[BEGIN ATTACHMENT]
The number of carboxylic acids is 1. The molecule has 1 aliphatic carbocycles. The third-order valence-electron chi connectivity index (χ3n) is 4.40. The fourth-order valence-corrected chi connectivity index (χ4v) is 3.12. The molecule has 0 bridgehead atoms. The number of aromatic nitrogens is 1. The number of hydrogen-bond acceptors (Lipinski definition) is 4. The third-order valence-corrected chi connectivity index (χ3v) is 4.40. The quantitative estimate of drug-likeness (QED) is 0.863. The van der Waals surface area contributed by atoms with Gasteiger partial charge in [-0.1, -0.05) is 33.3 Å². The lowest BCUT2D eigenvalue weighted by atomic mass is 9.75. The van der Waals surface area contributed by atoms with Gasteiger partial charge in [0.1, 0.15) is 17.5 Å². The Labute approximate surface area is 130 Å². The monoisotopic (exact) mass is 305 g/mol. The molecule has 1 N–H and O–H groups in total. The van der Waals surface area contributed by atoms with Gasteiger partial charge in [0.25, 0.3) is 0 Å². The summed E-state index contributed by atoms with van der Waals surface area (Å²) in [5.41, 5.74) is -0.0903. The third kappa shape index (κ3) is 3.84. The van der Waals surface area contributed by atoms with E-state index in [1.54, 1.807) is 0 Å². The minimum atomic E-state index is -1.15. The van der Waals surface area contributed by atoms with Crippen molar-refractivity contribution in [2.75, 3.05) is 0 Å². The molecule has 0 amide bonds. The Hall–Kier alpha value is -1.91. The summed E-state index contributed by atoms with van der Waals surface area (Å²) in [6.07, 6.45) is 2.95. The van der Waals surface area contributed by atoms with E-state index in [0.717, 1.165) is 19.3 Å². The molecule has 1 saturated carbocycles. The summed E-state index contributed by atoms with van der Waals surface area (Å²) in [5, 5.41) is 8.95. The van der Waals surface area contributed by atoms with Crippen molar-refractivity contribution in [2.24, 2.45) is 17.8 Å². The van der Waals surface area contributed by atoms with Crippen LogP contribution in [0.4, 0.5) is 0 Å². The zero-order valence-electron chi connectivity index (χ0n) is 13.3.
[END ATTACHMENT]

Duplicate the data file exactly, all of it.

The number of carboxylic acids is 1. The molecule has 1 aliphatic carbocycles. The third-order valence-electron chi connectivity index (χ3n) is 4.40. The fourth-order valence-corrected chi connectivity index (χ4v) is 3.12. The molecule has 0 bridgehead atoms. The number of aromatic nitrogens is 1. The number of hydrogen-bond acceptors (Lipinski definition) is 4. The third-order valence-corrected chi connectivity index (χ3v) is 4.40. The quantitative estimate of drug-likeness (QED) is 0.863. The van der Waals surface area contributed by atoms with Gasteiger partial charge in [-0.1, -0.05) is 33.3 Å². The lowest BCUT2D eigenvalue weighted by atomic mass is 9.75. The van der Waals surface area contributed by atoms with Gasteiger partial charge in [0.1, 0.15) is 17.5 Å². The Labute approximate surface area is 130 Å². The monoisotopic (exact) mass is 305 g/mol. The molecule has 1 N–H and O–H groups in total. The van der Waals surface area contributed by atoms with Gasteiger partial charge in [0.25, 0.3) is 0 Å². The summed E-state index contributed by atoms with van der Waals surface area (Å²) in [5.41, 5.74) is -0.0903. The third kappa shape index (κ3) is 3.84. The van der Waals surface area contributed by atoms with E-state index in [1.54, 1.807) is 0 Å². The minimum atomic E-state index is -1.15. The van der Waals surface area contributed by atoms with Crippen molar-refractivity contribution in [2.75, 3.05) is 0 Å². The molecule has 0 amide bonds. The Hall–Kier alpha value is -1.91. The summed E-state index contributed by atoms with van der Waals surface area (Å²) in [6.07, 6.45) is 2.95. The van der Waals surface area contributed by atoms with E-state index in [0.717, 1.165) is 19.3 Å². The molecule has 1 saturated carbocycles. The summed E-state index contributed by atoms with van der Waals surface area (Å²) in [5, 5.41) is 8.95. The van der Waals surface area contributed by atoms with Crippen molar-refractivity contribution in [2.24, 2.45) is 17.8 Å². The van der Waals surface area contributed by atoms with Crippen LogP contribution in [0.4, 0.5) is 0 Å². The zero-order valence-electron chi connectivity index (χ0n) is 13.3.